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3. This isn’t directly related to being high, but is instead a general quality-of-life directive: Unless you are someone who really loves casinos, consider staying at a non-casino hotel. Casinos are crowd-packed carnivals of excitement—which may not be what you want at the bottom of the elevator first thing in the morning.

4. Medical patients: Know that you will be well taken care of in Vegas, which maintains a firm distinction between recreational and medical cannabis. Dispensaries offer menus of high-dose medical products to patients that are off-limits to recreational users. (Maureen Dowd would no longer be capable of buying the medically-dosed candy bar that sent her beyond and back.) Just be sure to bring your home-state medical card and/or documentation.

5. Leave what remains behind. Only criminal dunces attempt to smuggle their purchased Vegas pleasures home with them. Yes, throwing away cannabis may seem to invalidate everything you ever knew about yourself, but the alternative is a possible high-drama bust that will at least ruin your trip and at most complicate the rest of your life. Be smart, and leave any and all surplus Vegas cannabis behind. To quote the beloved psalm, “What happens in Vegas, stays in Vegas.”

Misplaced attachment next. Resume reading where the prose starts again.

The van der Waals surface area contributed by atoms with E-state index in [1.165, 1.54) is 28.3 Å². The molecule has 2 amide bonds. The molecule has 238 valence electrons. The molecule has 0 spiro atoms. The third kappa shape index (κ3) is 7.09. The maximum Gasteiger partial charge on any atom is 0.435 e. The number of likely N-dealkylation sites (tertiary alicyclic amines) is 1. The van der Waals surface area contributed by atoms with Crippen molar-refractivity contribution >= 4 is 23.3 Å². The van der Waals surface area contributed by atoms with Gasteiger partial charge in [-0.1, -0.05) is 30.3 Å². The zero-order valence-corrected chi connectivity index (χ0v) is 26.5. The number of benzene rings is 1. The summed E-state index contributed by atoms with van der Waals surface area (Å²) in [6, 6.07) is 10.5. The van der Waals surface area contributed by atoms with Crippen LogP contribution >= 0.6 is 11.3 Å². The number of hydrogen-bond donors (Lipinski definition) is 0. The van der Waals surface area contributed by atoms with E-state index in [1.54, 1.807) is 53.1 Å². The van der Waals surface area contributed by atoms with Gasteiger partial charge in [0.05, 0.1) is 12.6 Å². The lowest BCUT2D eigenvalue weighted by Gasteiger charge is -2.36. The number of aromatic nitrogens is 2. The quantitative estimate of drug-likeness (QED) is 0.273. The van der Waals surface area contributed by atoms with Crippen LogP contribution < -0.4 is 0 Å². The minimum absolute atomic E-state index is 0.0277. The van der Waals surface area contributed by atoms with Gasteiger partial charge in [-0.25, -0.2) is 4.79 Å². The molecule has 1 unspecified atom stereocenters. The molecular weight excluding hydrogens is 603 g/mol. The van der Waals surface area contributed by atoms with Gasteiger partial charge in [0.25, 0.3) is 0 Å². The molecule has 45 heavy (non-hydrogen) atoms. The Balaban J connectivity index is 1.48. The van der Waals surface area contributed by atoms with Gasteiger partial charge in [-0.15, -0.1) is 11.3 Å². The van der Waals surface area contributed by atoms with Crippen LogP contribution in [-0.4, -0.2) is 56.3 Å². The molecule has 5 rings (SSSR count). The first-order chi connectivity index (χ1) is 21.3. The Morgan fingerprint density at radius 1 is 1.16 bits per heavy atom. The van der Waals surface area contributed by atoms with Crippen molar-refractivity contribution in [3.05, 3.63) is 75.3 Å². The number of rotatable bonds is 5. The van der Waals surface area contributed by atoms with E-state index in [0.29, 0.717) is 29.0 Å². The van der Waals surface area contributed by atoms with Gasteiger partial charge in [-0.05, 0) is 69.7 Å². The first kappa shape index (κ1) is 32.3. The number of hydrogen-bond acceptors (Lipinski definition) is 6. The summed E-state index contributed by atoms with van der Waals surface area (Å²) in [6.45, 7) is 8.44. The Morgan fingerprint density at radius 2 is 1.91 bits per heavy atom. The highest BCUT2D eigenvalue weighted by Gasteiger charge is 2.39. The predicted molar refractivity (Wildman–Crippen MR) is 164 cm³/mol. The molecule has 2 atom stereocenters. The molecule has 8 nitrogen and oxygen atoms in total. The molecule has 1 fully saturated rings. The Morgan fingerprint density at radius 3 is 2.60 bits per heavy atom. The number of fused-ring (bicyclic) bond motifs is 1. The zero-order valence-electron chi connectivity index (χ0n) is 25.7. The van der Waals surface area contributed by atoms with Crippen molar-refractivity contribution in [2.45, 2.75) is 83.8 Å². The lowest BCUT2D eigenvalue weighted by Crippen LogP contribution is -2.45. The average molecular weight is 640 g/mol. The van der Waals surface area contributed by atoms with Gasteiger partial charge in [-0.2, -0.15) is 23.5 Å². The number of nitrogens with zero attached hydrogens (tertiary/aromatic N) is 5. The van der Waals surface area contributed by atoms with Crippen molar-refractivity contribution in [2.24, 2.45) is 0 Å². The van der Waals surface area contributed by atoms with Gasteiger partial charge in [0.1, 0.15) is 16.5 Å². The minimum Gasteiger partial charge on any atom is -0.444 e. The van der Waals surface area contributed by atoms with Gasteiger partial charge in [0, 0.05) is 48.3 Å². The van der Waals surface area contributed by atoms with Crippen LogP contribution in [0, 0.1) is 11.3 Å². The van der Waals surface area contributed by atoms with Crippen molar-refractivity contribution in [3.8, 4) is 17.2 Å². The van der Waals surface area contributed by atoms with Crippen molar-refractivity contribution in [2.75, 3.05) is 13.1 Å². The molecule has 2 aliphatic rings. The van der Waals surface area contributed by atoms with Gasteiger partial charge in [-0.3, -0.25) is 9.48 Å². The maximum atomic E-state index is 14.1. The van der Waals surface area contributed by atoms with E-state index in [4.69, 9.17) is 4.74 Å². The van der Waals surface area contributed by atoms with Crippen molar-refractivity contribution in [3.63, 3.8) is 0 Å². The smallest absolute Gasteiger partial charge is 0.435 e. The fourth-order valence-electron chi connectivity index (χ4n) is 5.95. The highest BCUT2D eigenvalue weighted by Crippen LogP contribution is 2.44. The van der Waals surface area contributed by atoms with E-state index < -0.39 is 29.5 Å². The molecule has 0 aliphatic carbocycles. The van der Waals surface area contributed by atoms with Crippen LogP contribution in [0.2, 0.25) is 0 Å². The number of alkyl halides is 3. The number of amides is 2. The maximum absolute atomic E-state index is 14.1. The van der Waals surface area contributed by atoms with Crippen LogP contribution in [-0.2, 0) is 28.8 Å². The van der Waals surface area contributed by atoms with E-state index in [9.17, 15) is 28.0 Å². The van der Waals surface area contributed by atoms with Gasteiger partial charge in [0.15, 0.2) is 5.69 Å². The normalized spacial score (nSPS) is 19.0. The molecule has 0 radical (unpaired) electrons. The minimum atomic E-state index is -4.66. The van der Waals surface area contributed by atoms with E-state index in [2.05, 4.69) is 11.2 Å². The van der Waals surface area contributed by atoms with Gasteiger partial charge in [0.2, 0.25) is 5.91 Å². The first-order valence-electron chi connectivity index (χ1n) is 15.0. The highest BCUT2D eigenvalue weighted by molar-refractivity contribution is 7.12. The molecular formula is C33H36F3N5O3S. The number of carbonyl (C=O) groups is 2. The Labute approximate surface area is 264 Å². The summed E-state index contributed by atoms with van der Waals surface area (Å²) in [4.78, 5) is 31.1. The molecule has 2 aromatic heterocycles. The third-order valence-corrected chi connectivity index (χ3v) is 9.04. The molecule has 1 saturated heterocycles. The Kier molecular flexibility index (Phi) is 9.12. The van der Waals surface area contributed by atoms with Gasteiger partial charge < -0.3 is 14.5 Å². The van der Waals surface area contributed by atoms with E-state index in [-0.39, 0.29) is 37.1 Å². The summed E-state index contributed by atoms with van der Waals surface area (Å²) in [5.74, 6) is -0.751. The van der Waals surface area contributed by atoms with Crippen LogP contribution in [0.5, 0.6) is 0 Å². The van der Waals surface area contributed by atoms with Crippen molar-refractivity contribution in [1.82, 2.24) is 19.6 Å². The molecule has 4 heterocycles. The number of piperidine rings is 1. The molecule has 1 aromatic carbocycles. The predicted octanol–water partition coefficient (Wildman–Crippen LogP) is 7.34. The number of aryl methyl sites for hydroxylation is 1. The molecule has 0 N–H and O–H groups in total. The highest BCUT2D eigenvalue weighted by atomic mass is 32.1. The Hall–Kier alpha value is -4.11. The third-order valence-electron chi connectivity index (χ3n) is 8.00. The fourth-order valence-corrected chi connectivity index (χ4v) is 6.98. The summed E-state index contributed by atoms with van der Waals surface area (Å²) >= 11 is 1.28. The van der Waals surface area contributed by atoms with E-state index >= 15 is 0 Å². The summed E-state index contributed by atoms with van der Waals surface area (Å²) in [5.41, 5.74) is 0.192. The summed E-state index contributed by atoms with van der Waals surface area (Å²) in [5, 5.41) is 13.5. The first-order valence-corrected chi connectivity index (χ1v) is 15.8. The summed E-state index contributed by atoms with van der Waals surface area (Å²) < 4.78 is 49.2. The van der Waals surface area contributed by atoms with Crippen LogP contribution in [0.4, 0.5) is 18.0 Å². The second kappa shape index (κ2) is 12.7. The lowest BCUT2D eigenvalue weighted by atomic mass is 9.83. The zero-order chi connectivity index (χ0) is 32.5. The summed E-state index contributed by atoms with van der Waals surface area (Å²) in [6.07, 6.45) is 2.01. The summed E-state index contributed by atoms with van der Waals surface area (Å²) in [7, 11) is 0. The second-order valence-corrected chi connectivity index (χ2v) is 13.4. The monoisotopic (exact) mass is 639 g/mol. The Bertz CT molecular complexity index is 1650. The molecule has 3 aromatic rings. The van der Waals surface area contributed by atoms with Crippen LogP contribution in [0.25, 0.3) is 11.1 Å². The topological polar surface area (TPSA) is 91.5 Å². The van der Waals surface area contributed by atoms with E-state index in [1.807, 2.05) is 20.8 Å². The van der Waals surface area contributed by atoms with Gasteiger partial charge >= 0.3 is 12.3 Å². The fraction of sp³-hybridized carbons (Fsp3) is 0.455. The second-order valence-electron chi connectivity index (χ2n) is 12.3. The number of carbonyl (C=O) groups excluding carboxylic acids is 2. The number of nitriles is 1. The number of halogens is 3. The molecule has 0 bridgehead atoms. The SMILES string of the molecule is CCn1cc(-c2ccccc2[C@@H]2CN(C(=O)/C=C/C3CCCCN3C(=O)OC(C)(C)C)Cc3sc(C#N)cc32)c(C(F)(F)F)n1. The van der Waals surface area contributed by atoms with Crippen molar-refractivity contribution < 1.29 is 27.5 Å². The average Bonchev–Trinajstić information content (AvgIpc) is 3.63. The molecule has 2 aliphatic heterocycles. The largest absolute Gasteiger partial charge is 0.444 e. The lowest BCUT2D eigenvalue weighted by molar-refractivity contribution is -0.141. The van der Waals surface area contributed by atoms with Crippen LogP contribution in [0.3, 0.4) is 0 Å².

Next up: Being High in Vegas, which surveys the city’s cannabis-friendly entertainments.

Photo credits: Banner photo: LPETTET/iStock; supplementary photo courtesy of Reef Dispensaries

‘SLEEP’ Might Just Be the Scariest Cannabis Experience in the World

Haunted houses, creepy corn mazes where things pop out when you least expect them … the season for getting scared in the dark is upon us. Are these intentional horror experiences better or worse with cannabis? One extreme Los Angeles-based haunt thinks they’re better, and is trying high horror out for the first time this Halloween.

Cannabis produces this dissociative state that makes free association more likely to happen. You’re actively producing your own narrative out of your paranoia.

Ash Newton, performer in SLEEP

Heretic House/The Parallel, purveyors of boutique, exclusive, full-contact horror experiences, have decided to play up paranoia and dread with their first 420-friendly haunt, SLEEP. The projects are all visions of husband-and-wife team Adrian Marcato and Jessica Murder (not their real names), and to call their performances ‘haunted houses’ is something of an understatement as well as a misnomer—what Heretic House does is different.